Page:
In a new installment in a series on refitting a classic-plastic Pearson 36, the focus shifts to the sails and rigging. THE SNOEK CHRONICLES BY ONNE VAN DER WAL
Mast, rigging and sails all get a face-lift in an old Pearson revamp.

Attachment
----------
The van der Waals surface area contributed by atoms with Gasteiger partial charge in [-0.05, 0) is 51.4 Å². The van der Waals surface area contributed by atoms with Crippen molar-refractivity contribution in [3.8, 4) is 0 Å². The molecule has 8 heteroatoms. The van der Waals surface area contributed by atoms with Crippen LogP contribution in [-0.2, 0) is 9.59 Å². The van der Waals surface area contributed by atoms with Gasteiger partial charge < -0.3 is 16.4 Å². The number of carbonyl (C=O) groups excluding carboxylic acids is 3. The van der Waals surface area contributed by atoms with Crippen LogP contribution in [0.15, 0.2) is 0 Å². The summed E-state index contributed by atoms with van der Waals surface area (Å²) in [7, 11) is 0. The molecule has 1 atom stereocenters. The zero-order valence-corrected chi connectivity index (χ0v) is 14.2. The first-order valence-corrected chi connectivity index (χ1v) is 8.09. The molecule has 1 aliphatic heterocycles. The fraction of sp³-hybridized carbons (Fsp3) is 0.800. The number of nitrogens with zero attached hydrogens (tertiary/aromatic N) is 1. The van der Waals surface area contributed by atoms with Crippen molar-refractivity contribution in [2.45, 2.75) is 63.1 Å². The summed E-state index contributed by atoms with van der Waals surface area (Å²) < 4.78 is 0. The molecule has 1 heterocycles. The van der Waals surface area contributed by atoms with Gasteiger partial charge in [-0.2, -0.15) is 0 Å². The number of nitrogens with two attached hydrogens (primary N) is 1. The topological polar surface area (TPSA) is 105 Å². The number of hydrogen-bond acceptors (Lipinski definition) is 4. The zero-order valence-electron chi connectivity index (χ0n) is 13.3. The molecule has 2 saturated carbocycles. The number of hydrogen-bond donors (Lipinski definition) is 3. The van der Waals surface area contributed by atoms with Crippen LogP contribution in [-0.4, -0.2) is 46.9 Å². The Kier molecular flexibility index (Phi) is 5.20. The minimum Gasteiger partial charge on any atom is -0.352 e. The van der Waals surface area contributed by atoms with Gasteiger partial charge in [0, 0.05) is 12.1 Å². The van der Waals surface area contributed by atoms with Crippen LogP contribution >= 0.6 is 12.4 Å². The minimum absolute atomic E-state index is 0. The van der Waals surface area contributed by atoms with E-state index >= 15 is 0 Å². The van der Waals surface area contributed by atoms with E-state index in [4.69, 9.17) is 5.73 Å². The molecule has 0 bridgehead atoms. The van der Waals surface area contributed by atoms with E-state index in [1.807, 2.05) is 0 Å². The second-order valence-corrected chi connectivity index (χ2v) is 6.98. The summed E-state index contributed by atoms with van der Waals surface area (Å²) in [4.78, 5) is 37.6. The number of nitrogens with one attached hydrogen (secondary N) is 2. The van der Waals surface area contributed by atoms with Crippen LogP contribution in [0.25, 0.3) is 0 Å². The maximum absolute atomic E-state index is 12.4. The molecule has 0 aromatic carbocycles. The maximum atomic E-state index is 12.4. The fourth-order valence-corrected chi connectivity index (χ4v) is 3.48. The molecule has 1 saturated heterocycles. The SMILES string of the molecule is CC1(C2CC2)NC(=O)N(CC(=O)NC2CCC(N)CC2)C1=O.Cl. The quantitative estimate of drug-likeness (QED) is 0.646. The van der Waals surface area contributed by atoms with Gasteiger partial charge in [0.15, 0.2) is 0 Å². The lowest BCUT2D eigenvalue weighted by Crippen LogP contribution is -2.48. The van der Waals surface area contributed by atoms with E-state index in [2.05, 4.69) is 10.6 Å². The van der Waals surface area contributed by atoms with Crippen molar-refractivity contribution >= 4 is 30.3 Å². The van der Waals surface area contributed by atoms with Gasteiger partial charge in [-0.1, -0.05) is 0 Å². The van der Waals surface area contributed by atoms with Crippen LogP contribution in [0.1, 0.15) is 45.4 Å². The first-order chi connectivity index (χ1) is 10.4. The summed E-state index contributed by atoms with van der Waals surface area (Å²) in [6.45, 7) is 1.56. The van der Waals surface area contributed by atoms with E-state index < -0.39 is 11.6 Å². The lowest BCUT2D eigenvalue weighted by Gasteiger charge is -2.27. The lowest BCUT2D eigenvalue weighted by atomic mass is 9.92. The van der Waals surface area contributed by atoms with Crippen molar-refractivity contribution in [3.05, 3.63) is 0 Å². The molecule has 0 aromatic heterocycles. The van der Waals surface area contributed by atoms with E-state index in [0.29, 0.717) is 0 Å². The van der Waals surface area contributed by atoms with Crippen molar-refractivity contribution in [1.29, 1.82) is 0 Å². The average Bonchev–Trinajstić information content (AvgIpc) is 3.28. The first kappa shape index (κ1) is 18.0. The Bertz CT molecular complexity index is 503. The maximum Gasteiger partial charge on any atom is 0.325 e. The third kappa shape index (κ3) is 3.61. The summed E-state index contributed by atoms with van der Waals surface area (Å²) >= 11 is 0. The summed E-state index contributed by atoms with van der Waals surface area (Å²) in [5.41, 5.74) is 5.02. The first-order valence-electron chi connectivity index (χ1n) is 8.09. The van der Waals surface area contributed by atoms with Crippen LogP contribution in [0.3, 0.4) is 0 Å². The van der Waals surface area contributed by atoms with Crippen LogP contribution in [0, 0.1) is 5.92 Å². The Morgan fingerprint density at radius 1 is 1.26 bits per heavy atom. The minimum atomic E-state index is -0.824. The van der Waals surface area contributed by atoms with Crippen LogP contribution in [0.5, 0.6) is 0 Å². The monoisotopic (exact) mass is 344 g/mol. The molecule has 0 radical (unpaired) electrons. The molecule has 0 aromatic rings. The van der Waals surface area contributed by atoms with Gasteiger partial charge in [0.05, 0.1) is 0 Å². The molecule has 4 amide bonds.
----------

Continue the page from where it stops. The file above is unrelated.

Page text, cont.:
Between fall 2015 and summer 2016, I conducted a major refit of a Pearson 36 named Snoek after a fish I used to catch while growing up in South Africa (see “The Snoek Chronicles, Hands-on Sailor 2017; “Plumb Crazy,” April 2017; and “Deck, Mate,” June/july 2017). My first article was an overview of the project; the second focused on plumbing; the third on deck layouts. Going forward, I’ll delve into other parts of the boat to present a detailed record of the work involved. This month, we’ll take a better look at the sails and rigging. Here is what the mast looked like when I pulled it out of the boat (top left). You can see the horrendous corrosion going on. I decided to cut 3 or 4 inches off the bottom — it looked like the dog had been eating it. Then I had the problem of how to fix it. I solved the problem with a couple of pieces of a material called G10, a bulletproof fiberglass-and-epoxy laminate that I had professionally cut on a laser cutter. I gave the guys a portion of the extrusion that I cut off the mast to use as a template. The idea was to have one section that would fit inside the mast and another on which the mast would sit. I epoxied the two pieces together, then drilled and tapped them to make a single platform (right). Once the mast was re-stepped, you could see how much I’d shortened it. I also ended up drilling some holes in the fiberglass insert so it could drain any water that got down there (above left). Now we’ll never have those corrosion problems again.